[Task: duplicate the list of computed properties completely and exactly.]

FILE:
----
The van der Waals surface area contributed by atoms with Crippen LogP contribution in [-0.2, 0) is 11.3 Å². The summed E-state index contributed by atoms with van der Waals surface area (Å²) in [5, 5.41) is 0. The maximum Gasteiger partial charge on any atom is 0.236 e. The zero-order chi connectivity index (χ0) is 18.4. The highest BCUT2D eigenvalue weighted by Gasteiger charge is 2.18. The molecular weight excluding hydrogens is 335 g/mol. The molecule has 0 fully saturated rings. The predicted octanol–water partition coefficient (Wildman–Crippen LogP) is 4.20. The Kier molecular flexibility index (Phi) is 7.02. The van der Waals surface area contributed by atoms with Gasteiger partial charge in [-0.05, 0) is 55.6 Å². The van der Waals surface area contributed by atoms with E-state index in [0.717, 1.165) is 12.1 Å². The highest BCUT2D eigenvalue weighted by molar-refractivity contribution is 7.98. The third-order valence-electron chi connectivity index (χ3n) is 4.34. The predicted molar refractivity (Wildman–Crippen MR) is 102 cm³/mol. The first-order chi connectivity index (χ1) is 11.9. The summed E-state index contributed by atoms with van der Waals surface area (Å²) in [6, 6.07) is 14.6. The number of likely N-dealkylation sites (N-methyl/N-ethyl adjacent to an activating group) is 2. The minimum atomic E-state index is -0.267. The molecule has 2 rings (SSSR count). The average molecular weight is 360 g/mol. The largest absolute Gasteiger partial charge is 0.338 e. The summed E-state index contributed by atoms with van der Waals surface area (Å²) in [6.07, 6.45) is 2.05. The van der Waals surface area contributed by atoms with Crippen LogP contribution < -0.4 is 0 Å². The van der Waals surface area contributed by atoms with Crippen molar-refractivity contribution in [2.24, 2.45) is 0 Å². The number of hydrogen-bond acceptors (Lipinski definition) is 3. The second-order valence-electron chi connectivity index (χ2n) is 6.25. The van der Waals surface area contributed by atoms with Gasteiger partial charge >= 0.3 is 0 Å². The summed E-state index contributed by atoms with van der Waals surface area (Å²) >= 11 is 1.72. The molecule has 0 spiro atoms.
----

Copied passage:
The van der Waals surface area contributed by atoms with Crippen LogP contribution in [-0.2, 0) is 11.3 Å². The summed E-state index contributed by atoms with van der Waals surface area (Å²) in [5, 5.41) is 0. The maximum Gasteiger partial charge on any atom is 0.236 e. The zero-order chi connectivity index (χ0) is 18.4. The highest BCUT2D eigenvalue weighted by Gasteiger charge is 2.18. The molecular weight excluding hydrogens is 335 g/mol. The molecule has 0 fully saturated rings. The predicted octanol–water partition coefficient (Wildman–Crippen LogP) is 4.20. The Kier molecular flexibility index (Phi) is 7.02. The van der Waals surface area contributed by atoms with Gasteiger partial charge in [-0.05, 0) is 55.6 Å². The van der Waals surface area contributed by atoms with E-state index in [0.717, 1.165) is 12.1 Å². The highest BCUT2D eigenvalue weighted by molar-refractivity contribution is 7.98. The third-order valence-electron chi connectivity index (χ3n) is 4.34. The predicted molar refractivity (Wildman–Crippen MR) is 102 cm³/mol. The first-order chi connectivity index (χ1) is 11.9. The summed E-state index contributed by atoms with van der Waals surface area (Å²) in [6, 6.07) is 14.6. The number of likely N-dealkylation sites (N-methyl/N-ethyl adjacent to an activating group) is 2. The minimum atomic E-state index is -0.267. The molecule has 2 rings (SSSR count). The average molecular weight is 360 g/mol. The largest absolute Gasteiger partial charge is 0.338 e. The summed E-state index contributed by atoms with van der Waals surface area (Å²) in [6.07, 6.45) is 2.05. The van der Waals surface area contributed by atoms with Crippen LogP contribution < -0.4 is 0 Å². The van der Waals surface area contributed by atoms with Crippen molar-refractivity contribution in [2.24, 2.45) is 0 Å². The number of hydrogen-bond acceptors (Lipinski definition) is 3. The second-order valence-electron chi connectivity index (χ2n) is 6.25. The van der Waals surface area contributed by atoms with Gasteiger partial charge >= 0.3 is 0 Å². The summed E-state index contributed by atoms with van der Waals surface area (Å²) >= 11 is 1.72. The molecule has 0 spiro atoms.